The figure of a translator is singular, but translator profiles are infinite. We could say that in the language provision service industry the majority of the activity is essentially aimed at localising content between different markets and between their different languages and cultures. However, the fact that we can include these activities in the field of translation does not means that all of them follow the same frameworks and are regulated by the same parameters. This is partly due to the large number of existing areas of specialisation. For example, the most common are legal translation, scientific translation, technical translation, advertising translation, and so on. However, the list is becoming increasingly long as new market niches and novel technologies are developed, and many types of translation are complementary with each other, sometimes forming a multidisciplinary area. Such is the case of intellectual property, or IP, translation.

Thanks to the progress of science and technology, we are witnessing endless new creations intended to make our lives easier, safer and more efficient. Each of these inventions falls within a specific field of knowledge, such as those mentioned above, but they often additionally require legal protection that grants the inventors a series of exploitation rights to prevent others from using them without the inventors consent. Intellectual property and patents fall within this context. These documents make up a certificate or right. This is why they include not only textual material relating to the field of the invention, but also legal and specific IP terminology. Likewise, intellectual property translation entails great responsibility, and any mistake in the translation process could lead to fines or invalidity of the patent, which can seriously affect the patent proceeding.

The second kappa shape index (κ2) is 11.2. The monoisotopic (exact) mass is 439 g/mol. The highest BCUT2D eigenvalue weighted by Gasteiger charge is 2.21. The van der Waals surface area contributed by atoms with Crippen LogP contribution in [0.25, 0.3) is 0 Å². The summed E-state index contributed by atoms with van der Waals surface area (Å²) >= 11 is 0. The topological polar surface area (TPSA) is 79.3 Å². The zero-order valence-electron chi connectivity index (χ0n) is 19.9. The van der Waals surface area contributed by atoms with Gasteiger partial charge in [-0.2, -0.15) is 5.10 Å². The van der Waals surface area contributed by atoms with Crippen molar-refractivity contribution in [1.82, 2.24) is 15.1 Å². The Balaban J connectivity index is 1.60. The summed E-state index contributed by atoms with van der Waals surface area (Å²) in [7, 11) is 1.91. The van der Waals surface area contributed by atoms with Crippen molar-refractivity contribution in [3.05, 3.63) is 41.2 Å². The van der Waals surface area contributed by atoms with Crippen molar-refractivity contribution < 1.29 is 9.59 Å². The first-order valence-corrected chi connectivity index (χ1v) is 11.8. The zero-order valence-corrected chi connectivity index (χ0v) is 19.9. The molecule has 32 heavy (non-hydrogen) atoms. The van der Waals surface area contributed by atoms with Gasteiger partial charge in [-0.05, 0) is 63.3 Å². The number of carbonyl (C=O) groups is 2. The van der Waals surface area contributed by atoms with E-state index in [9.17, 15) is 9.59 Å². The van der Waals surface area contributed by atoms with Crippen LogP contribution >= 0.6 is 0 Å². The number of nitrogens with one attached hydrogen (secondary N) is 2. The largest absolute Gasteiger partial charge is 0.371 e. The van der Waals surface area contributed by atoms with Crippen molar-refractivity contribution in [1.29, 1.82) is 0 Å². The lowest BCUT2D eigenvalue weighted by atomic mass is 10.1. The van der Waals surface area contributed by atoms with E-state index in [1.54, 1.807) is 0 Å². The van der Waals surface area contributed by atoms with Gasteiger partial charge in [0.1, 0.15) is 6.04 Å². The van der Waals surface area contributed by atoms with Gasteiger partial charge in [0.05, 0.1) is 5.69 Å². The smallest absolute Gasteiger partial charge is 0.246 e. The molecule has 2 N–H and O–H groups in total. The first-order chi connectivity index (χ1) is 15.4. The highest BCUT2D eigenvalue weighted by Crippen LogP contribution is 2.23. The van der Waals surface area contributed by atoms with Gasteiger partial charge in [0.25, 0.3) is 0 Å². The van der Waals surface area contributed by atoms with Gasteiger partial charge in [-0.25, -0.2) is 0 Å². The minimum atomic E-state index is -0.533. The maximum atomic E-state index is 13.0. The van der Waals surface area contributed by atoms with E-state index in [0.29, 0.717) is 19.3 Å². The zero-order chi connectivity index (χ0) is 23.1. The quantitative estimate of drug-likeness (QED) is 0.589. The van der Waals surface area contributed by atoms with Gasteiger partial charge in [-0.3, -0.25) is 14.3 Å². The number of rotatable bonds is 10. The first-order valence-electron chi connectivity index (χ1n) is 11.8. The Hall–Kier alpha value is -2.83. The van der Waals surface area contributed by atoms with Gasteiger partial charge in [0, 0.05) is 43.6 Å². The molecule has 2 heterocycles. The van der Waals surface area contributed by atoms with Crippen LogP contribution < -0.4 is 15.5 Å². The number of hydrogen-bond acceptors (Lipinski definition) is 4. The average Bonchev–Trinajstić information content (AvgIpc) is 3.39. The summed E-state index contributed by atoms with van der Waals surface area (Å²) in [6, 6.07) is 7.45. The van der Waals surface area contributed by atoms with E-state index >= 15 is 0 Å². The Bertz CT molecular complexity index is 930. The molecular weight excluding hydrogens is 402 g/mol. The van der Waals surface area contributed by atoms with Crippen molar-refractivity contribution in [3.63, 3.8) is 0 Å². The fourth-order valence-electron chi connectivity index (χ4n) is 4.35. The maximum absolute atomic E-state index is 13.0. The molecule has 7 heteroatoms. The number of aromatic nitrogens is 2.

For this reason, both translation agencies and individual clients must have a clear idea of what to look for in a professional who will translate the patent documents: applications, in-depth examinations, responses to the patent office, set of claims, etc. So, what should the profile of a professional specialising in IP translation look like?

Firstly, we must mention training. Currently, there are international standards that describe which qualities a translator must have in order to accredit a certain level of quality. Essentially, it calls for a degree in higher translation studies, a degree in higher education in any subject area and, undoubtably, proven practical experience in translation. IP requires professionals with specialised experience and who, above all, welcome continued training in this speciality, since it is an industry that progresses quickly.

Of course, as well as mastering the language pairs offered by the interlanguage services, IP translators must master the terminology of the industry, and be sensitive to the language used in the translations, since any variation in meaning in this type of text can completely change the scope of protection. A well-known example is that of a patent application relating to cloning cells in animals. The German version used the word Tier and the French version used Bête, both referring exclusively to animals and not humans, while in English the word animal was used, which does include humans. In this case, we can see how choice of terminology, although not highly specialised, can undermine the patent proceeding by claiming a completely different object.

Beyond anecdotes, IP translators must know how to correctly use translation tools and other relevant computer programs because they often work with high word counts for which a minimum level of quality must be guaranteed. CAT and verification tools are very useful for this purpose. In this article, we discuss some examples. Inaccuracies can be inherent to the first translation phase, and the patent translator must have access to all available resources to ensure that the final product has been fully verified.

That is why it is very important for translation agencies to check these aspects in potential profiles when looking at CVs or doing test translations. With regards to clients, it is essential to make sure you work with specialised companies, particularly if the quality provided by their services is recognised by a competent organisation.

At Montero Language Services, we have developed the Montero IP solution to help all our clients carry out all the interlinguistic tasks required by patent proceedings and other requirements associated with the creation, protection and exploitation of all types of innovative products.


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